In California, a tip is generally considered the sole property of the employee for whom its left. Accordingly, employees whom receive tips may generally not be required to share their tips with any owner, manager or supervisor.
By contrast, a lawful tip-pool can require that employees share their tips with non-supervisory employees, so long as those receiving a share of an employee's tips provide direct service to the patron. This typically excludes non-supervisory employees, such as cooks or dishwashers in a restaurant, from taking part in a tip-pool.
Additionally, employers may not deduct from or collect any part of the hourly wages of their service employees as an indirect manner of obtaining a share of the tips. Employers are also prohibited from deducting any business cost incurred by the employer at any time from either the hourly wages or the tips of their employees.
Employees are entitled to recover from their employer all tips unlawfully taken from them during the last three or four years as a result of an unlawful tip-pool and may, in some cases, also be entitled to recover penalties and reimbursement of reasonable attorney fees and costs.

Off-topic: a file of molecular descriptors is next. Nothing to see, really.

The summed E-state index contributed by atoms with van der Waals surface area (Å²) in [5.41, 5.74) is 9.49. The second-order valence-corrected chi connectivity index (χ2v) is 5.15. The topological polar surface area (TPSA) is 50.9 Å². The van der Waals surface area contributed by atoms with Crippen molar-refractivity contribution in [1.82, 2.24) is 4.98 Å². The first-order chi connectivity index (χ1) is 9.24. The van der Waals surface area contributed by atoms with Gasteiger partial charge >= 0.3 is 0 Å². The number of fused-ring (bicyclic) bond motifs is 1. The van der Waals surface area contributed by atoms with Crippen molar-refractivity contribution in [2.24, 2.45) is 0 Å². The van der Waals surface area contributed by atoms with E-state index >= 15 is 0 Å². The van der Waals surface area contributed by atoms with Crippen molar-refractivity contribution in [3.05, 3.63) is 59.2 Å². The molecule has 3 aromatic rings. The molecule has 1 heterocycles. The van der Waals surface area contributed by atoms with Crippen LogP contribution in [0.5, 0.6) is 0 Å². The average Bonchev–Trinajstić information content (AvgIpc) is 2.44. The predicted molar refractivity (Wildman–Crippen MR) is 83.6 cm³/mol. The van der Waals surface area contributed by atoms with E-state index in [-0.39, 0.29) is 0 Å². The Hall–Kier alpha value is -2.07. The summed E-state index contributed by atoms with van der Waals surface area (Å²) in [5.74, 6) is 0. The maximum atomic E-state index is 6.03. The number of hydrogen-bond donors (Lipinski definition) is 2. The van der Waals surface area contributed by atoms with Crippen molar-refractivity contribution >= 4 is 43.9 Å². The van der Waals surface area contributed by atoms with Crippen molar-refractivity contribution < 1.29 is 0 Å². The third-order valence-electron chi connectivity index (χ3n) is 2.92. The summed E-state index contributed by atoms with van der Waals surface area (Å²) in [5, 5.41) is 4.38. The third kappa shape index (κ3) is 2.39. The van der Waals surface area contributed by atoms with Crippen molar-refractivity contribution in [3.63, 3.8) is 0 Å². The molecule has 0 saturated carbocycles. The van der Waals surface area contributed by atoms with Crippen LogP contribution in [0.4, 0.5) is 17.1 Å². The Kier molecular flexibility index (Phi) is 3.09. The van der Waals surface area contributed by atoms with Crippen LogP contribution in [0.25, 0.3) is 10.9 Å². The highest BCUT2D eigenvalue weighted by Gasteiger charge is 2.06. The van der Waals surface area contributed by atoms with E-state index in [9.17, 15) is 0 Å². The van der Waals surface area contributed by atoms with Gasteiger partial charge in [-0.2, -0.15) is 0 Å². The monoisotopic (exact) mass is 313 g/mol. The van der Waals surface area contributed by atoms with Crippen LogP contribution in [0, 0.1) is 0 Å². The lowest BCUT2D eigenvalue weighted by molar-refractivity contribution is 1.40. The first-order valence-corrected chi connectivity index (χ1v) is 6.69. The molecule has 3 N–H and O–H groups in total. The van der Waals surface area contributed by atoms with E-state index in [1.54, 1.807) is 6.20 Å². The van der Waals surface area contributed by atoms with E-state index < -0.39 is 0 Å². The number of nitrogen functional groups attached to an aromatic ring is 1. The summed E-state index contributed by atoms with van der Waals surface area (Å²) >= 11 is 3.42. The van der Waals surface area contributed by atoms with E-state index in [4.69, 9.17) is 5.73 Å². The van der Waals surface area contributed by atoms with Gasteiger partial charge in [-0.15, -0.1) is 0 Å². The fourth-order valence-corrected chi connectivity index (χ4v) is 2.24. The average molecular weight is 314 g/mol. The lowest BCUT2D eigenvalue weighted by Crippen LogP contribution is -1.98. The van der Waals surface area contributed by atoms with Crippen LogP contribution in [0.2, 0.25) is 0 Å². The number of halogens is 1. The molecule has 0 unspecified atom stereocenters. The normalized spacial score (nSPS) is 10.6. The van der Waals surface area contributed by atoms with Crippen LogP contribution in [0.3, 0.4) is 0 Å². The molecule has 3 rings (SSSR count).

Employees Cannot Waive Right to Tips
An employer cannot require its employees to waive their right to tips. Therefore, any agreement (verbal or written) under which employees must share or pay a portion of their tips to either owners, managers, or supervisors, or to employees who do not provide direct service to a patron or customer is void and unenforceable. Employees will nonetheless be entitled to recover all tips unlawfully collected or obtained from them within the last three or four years, including interest, and in some cases, applicable penalties, reasonable attorneys' fees and costs of suit.
A Word About Service Charges
Generally, service charges are not considered tips in California and are, therefore, not subject to the same rules as those that apply to tips. However, under some circumstances, a service charge may actually be a tip “in disguise.” This largely depends upon how the policy is applied and treated by the employer. If you are interested in determining whether your specific service charge policy is lawful, please contact Duvel Law, APC.
Employees who have complained about the legitimacy of an employer's tip-pool policy and who have suffered adverse consequences as a result, may also have a separate claim of retaliation which may make available the following additional damages: Compensatory damages, emotional distress damages, and punitive damages.